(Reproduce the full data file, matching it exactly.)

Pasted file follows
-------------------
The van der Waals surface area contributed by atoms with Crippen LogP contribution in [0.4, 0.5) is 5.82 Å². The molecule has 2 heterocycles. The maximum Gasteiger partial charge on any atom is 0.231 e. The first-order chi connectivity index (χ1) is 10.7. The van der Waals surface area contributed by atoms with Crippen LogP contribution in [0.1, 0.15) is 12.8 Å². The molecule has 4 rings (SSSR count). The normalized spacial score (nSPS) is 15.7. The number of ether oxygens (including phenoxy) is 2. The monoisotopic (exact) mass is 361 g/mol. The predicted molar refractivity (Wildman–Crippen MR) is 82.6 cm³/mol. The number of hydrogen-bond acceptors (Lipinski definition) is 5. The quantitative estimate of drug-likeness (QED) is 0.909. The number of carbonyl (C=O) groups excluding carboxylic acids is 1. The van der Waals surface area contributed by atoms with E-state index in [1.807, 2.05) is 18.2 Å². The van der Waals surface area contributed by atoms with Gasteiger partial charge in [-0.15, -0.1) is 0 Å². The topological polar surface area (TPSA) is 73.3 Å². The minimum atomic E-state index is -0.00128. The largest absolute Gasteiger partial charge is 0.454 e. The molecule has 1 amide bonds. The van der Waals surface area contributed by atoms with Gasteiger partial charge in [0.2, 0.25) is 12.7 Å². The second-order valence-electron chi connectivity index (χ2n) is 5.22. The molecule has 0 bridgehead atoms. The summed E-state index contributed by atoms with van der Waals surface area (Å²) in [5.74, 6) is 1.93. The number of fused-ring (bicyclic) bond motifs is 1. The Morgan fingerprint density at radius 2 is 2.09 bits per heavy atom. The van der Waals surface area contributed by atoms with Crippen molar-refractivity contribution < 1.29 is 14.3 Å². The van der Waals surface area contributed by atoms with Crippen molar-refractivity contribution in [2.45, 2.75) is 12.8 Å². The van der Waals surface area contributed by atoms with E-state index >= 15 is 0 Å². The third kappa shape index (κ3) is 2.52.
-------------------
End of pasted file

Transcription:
The van der Waals surface area contributed by atoms with Crippen LogP contribution in [0.4, 0.5) is 5.82 Å². The molecule has 2 heterocycles. The maximum Gasteiger partial charge on any atom is 0.231 e. The first-order chi connectivity index (χ1) is 10.7. The van der Waals surface area contributed by atoms with Crippen LogP contribution in [0.1, 0.15) is 12.8 Å². The molecule has 4 rings (SSSR count). The normalized spacial score (nSPS) is 15.7. The number of ether oxygens (including phenoxy) is 2. The monoisotopic (exact) mass is 361 g/mol. The predicted molar refractivity (Wildman–Crippen MR) is 82.6 cm³/mol. The number of hydrogen-bond acceptors (Lipinski definition) is 5. The quantitative estimate of drug-likeness (QED) is 0.909. The number of carbonyl (C=O) groups excluding carboxylic acids is 1. The van der Waals surface area contributed by atoms with E-state index in [1.807, 2.05) is 18.2 Å². The van der Waals surface area contributed by atoms with Gasteiger partial charge in [-0.15, -0.1) is 0 Å². The topological polar surface area (TPSA) is 73.3 Å². The minimum atomic E-state index is -0.00128. The largest absolute Gasteiger partial charge is 0.454 e. The molecule has 1 amide bonds. The van der Waals surface area contributed by atoms with Gasteiger partial charge in [0.2, 0.25) is 12.7 Å². The second-order valence-electron chi connectivity index (χ2n) is 5.22. The molecule has 0 bridgehead atoms. The summed E-state index contributed by atoms with van der Waals surface area (Å²) in [5.74, 6) is 1.93. The number of fused-ring (bicyclic) bond motifs is 1. The Morgan fingerprint density at radius 2 is 2.09 bits per heavy atom. The van der Waals surface area contributed by atoms with Crippen molar-refractivity contribution < 1.29 is 14.3 Å². The van der Waals surface area contributed by atoms with Crippen molar-refractivity contribution in [2.45, 2.75) is 12.8 Å². The van der Waals surface area contributed by atoms with E-state index >= 15 is 0 Å². The third kappa shape index (κ3) is 2.52.